- Where are the answers to the other questions?
They’re on our website. Yes, it does mean reading through some text to find the answers. But we find this to be an excellent filter. We’re looking for people who are curious enough to do their own research. It is an essential quality in discovering who your customers will be. So do spend a little time reading the manual! That information is out there for a reason.
We know there are plenty of accelerator programs out there. Let me share some insider tips to help you decide which accelerator programs to apply for.
- 1. Nothing beats thorough research!
- Find out who is running the program. Find an opportunity to talk to the program management. That means taking time to prepare for any pitch events or visiting the startup events. .Examine the program management’s background. Have they been entrepreneurs themselves? What is their track record? What are others saying about them? Scan their site, but also LinkedIn for references.
- Talk to alumni that have gone through the program. How do they perceive the program, what value has it added to their team as well as their business? Most alumni respond best to short, concise questions. They don’t need a penpal. But they are usually responsive to genuine requests for information. Remember that some of the testimonials are already posted online.
- Remember that it is the quality of the mentors that make a huge difference to any accelerator program. Look at the mentor profiles. Do they have expertise that you need? If you got on the program, which five mentors would you like to talk to first – and why?
- Study the funding percentage of the program, how many teams got funded during or after the program? Are they creating jobs? Are teams sticking around after the program?
- o Professor Yael Hochberg, is the administrator of the annual US National Seed Accelerator Rankings published by TechCocktail.
- o Jed Christiansen is founder and operator of Seed-Db.com
- o In a recent interview with the Global Accelerator Network both experts agree: “The accelerators who perform well typically share their results freely, whereas the accelerators who are hesitant to show data are typically underperforming or new to the industry”.
- 2. After completing your research, make a shortlist of your top 3 accelerator programs. Then apply to each of these 3 programs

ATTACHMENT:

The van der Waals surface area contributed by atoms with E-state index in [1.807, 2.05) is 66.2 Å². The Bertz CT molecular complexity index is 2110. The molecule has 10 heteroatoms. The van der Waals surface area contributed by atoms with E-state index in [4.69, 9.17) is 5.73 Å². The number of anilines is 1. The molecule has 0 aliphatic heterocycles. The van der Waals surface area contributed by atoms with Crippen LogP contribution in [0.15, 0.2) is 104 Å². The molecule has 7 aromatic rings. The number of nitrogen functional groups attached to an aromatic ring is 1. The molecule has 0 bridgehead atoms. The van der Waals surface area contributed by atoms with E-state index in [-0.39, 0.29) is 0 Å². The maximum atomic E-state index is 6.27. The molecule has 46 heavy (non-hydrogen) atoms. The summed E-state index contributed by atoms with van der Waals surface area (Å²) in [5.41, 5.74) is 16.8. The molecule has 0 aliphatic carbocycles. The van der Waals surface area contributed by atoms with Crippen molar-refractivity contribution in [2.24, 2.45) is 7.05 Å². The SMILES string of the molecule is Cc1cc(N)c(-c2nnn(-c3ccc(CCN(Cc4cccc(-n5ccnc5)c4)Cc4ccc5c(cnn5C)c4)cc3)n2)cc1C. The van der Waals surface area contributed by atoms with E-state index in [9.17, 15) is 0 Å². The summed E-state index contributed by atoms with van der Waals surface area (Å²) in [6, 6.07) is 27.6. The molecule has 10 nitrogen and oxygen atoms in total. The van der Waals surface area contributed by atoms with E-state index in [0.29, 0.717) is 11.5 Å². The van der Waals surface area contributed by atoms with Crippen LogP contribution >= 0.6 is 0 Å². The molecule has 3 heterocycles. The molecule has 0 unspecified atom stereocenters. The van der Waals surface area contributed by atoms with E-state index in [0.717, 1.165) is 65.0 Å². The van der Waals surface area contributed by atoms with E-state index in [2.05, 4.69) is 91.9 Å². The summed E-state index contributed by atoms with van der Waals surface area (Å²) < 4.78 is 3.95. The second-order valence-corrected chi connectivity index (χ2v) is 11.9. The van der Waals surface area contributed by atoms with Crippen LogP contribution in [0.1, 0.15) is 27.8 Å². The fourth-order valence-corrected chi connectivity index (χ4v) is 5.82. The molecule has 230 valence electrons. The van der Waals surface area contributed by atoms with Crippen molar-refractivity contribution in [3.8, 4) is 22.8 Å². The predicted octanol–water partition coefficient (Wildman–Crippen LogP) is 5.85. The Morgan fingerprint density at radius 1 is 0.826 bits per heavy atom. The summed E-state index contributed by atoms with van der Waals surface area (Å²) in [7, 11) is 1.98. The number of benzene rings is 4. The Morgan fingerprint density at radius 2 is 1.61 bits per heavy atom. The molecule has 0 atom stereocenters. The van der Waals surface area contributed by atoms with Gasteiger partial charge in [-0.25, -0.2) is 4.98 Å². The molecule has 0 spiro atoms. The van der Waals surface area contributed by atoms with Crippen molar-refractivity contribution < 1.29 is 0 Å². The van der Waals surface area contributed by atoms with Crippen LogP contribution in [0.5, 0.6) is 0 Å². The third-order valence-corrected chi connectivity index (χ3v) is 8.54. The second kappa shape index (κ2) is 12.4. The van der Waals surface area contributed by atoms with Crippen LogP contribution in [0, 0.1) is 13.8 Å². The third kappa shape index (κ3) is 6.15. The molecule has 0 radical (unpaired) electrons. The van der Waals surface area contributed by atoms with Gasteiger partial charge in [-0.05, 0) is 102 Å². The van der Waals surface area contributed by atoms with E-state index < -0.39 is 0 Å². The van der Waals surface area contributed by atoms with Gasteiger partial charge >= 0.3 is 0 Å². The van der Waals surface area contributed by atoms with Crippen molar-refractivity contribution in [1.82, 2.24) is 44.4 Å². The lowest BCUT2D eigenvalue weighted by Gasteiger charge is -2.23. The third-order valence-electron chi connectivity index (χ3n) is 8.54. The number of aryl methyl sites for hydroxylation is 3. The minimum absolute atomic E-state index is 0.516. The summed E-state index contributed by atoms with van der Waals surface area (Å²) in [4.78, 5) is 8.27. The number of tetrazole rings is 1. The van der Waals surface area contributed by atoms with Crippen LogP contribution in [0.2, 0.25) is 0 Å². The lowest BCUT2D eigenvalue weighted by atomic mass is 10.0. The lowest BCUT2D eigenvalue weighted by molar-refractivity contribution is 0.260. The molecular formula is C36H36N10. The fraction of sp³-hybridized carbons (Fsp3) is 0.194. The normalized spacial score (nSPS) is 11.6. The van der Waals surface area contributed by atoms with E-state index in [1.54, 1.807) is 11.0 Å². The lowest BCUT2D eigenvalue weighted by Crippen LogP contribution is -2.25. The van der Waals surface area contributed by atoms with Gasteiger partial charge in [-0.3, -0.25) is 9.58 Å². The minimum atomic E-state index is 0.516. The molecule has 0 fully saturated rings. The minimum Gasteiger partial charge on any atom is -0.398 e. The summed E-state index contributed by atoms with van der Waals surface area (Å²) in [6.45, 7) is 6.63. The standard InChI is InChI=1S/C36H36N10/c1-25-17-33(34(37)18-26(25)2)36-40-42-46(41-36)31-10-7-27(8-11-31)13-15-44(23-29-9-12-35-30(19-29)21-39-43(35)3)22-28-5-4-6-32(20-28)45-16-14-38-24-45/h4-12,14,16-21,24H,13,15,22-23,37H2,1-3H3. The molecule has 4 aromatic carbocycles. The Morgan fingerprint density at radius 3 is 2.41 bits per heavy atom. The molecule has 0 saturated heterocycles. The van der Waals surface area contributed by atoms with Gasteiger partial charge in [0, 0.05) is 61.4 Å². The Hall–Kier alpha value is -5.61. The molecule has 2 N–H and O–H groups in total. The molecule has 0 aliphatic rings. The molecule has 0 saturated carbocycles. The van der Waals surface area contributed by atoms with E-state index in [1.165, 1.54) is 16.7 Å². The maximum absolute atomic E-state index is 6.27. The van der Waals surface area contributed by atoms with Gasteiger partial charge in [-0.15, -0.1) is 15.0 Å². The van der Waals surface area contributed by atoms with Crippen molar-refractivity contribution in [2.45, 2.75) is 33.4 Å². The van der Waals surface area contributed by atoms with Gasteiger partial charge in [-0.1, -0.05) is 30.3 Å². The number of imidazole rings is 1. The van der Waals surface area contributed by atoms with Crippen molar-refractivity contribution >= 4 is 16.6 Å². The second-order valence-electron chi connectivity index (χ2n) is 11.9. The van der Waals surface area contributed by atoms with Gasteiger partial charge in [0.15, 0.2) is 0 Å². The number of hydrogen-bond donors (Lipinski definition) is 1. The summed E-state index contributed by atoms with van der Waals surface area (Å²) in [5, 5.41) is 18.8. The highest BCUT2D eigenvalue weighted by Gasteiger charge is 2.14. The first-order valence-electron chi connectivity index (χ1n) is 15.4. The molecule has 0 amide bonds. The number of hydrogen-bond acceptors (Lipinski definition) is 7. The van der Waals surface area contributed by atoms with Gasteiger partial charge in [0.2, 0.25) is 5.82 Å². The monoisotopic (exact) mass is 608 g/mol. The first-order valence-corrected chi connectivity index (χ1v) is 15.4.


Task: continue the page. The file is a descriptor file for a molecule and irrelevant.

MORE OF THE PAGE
- Keep in mind that, on average, a top-flight professional accelerator program receives between 400 and 700 applications for each program. Only 10 teams get selected. So it is no problem to apply for multiple programs.
- 3. Apply early! Latecomers Lose Out.
- Stand out from the others. Remember many applications at an accelerator program come in during the last week before applications closing. My advice is to apply early, even if you have not yet finalised everything (like getting a video pitch ready). Fill in what you can and consider applying for one of the on-line pitching sessions. That’s a great chance to ask open questions to the program organisers and some of the lead mentors. They may come back with advice and suggestions that can improve your chances of getting selected. You still have time to tweak the application. In the period from 8 to 2 weeks before applications close, the program management and their mentors usually have more time available. They are watching the incoming applications and may already approach you for an initial conversation. Remember, they can only do this when they know you are applying for the program.
- At Startupbootcamp Amsterdam, the 19th of the month has become a day for Open Pitches, either in person or via Skype. Those who have applied early have encouraged us to continue with this great opportunity to learn more about applicants and watch their progress.
- Technical tip: Make sure you have a reasonably fast/stable Internet connection before trying to pitch over Skype.
- Remember, the closing date for applications for the Amsterdam 2013 program is January 20th 2013. That’s a firm date because we want to be fair to others. Don’t leave it until the last minute! You can apply here during the Christmas period 😉
On behalf of the management team in Startupbootcamp Amsterdam, and my colleagues at our other 4 accelerator programs, I wish you a great start to 2013. I hope these few lines are useful in making the right choice for your team. May be you’ll be one of the 10 teams we see in Amsterdam in the New Year and pitch on 28th June on at an other amazing Demo Day.
Do check out the other great Startupbootcamp programs running in Berlin, Dublin (applications close Dec. 23th 2012), Copenhagen or Haifa.
Patrick de Zeeuw